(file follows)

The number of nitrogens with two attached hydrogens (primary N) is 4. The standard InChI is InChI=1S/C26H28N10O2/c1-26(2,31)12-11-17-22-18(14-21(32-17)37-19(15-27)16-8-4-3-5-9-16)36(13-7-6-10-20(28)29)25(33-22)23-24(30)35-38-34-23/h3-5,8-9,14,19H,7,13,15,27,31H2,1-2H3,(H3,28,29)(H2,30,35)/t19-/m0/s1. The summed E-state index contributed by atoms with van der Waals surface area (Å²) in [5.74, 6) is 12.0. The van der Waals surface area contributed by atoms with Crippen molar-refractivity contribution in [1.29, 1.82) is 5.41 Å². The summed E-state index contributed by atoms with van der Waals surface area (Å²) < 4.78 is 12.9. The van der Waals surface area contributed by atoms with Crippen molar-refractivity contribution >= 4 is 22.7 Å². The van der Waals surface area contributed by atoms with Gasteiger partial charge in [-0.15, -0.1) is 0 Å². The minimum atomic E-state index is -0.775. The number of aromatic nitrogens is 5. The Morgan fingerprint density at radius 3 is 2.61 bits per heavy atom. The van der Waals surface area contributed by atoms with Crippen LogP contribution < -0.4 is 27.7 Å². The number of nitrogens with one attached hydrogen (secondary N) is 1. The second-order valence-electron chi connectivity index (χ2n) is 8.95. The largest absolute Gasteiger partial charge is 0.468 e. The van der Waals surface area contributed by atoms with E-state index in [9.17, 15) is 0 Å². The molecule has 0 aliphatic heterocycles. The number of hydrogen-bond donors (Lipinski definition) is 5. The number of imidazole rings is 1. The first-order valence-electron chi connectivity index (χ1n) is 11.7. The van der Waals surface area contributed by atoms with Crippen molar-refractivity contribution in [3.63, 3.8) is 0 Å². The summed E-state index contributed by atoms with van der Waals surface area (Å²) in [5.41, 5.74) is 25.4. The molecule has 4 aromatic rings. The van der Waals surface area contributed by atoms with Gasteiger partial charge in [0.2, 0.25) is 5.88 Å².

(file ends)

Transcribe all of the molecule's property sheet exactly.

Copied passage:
The number of nitrogens with two attached hydrogens (primary N) is 4. The standard InChI is InChI=1S/C26H28N10O2/c1-26(2,31)12-11-17-22-18(14-21(32-17)37-19(15-27)16-8-4-3-5-9-16)36(13-7-6-10-20(28)29)25(33-22)23-24(30)35-38-34-23/h3-5,8-9,14,19H,7,13,15,27,31H2,1-2H3,(H3,28,29)(H2,30,35)/t19-/m0/s1. The summed E-state index contributed by atoms with van der Waals surface area (Å²) in [5.74, 6) is 12.0. The van der Waals surface area contributed by atoms with Crippen molar-refractivity contribution in [1.29, 1.82) is 5.41 Å². The summed E-state index contributed by atoms with van der Waals surface area (Å²) < 4.78 is 12.9. The van der Waals surface area contributed by atoms with Crippen molar-refractivity contribution >= 4 is 22.7 Å². The van der Waals surface area contributed by atoms with Gasteiger partial charge in [-0.15, -0.1) is 0 Å². The minimum atomic E-state index is -0.775. The number of aromatic nitrogens is 5. The Morgan fingerprint density at radius 3 is 2.61 bits per heavy atom. The van der Waals surface area contributed by atoms with Crippen LogP contribution < -0.4 is 27.7 Å². The number of nitrogens with one attached hydrogen (secondary N) is 1. The second-order valence-electron chi connectivity index (χ2n) is 8.95. The largest absolute Gasteiger partial charge is 0.468 e. The van der Waals surface area contributed by atoms with E-state index in [9.17, 15) is 0 Å². The molecule has 0 aliphatic heterocycles. The number of hydrogen-bond donors (Lipinski definition) is 5. The number of imidazole rings is 1. The first-order valence-electron chi connectivity index (χ1n) is 11.7. The van der Waals surface area contributed by atoms with Crippen molar-refractivity contribution in [3.63, 3.8) is 0 Å². The summed E-state index contributed by atoms with van der Waals surface area (Å²) in [5.41, 5.74) is 25.4. The molecule has 4 aromatic rings. The van der Waals surface area contributed by atoms with Gasteiger partial charge in [0.2, 0.25) is 5.88 Å².